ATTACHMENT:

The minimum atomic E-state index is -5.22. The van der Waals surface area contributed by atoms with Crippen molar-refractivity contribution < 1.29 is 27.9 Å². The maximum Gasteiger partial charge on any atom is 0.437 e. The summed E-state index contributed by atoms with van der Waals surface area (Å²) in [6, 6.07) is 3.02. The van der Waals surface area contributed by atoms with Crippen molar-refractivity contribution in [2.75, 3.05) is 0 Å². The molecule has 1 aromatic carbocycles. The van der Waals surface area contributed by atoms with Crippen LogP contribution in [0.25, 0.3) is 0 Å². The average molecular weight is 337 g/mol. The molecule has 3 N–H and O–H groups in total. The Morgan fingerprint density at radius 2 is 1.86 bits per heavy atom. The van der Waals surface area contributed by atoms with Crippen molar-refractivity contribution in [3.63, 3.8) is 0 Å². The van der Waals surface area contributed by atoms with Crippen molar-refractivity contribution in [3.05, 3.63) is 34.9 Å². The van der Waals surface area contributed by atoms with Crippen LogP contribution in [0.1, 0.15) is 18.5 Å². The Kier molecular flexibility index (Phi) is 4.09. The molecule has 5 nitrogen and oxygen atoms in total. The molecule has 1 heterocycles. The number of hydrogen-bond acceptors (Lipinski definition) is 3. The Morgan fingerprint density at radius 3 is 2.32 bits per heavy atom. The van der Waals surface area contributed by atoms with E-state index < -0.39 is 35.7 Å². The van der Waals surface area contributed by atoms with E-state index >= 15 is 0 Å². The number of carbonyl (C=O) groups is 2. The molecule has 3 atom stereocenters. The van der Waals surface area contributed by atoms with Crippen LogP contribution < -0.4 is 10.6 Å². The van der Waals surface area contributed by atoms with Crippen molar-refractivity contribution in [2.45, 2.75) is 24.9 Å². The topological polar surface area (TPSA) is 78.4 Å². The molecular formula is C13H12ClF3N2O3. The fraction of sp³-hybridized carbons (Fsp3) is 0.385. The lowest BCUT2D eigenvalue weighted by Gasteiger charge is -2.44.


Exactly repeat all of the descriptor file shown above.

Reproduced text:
The minimum atomic E-state index is -5.22. The van der Waals surface area contributed by atoms with Crippen molar-refractivity contribution < 1.29 is 27.9 Å². The maximum Gasteiger partial charge on any atom is 0.437 e. The summed E-state index contributed by atoms with van der Waals surface area (Å²) in [6, 6.07) is 3.02. The van der Waals surface area contributed by atoms with Crippen molar-refractivity contribution in [2.75, 3.05) is 0 Å². The molecule has 1 aromatic carbocycles. The van der Waals surface area contributed by atoms with Crippen LogP contribution in [0.25, 0.3) is 0 Å². The average molecular weight is 337 g/mol. The molecule has 3 N–H and O–H groups in total. The Morgan fingerprint density at radius 2 is 1.86 bits per heavy atom. The van der Waals surface area contributed by atoms with Crippen molar-refractivity contribution in [3.63, 3.8) is 0 Å². The van der Waals surface area contributed by atoms with Crippen molar-refractivity contribution in [3.05, 3.63) is 34.9 Å². The van der Waals surface area contributed by atoms with Crippen LogP contribution in [0.1, 0.15) is 18.5 Å². The Kier molecular flexibility index (Phi) is 4.09. The molecule has 5 nitrogen and oxygen atoms in total. The molecule has 1 heterocycles. The number of hydrogen-bond acceptors (Lipinski definition) is 3. The Morgan fingerprint density at radius 3 is 2.32 bits per heavy atom. The van der Waals surface area contributed by atoms with E-state index < -0.39 is 35.7 Å². The van der Waals surface area contributed by atoms with E-state index >= 15 is 0 Å². The number of carbonyl (C=O) groups is 2. The molecule has 3 atom stereocenters. The van der Waals surface area contributed by atoms with Crippen LogP contribution < -0.4 is 10.6 Å². The van der Waals surface area contributed by atoms with Crippen molar-refractivity contribution in [2.45, 2.75) is 24.9 Å². The topological polar surface area (TPSA) is 78.4 Å². The molecular formula is C13H12ClF3N2O3. The fraction of sp³-hybridized carbons (Fsp3) is 0.385. The lowest BCUT2D eigenvalue weighted by Gasteiger charge is -2.44.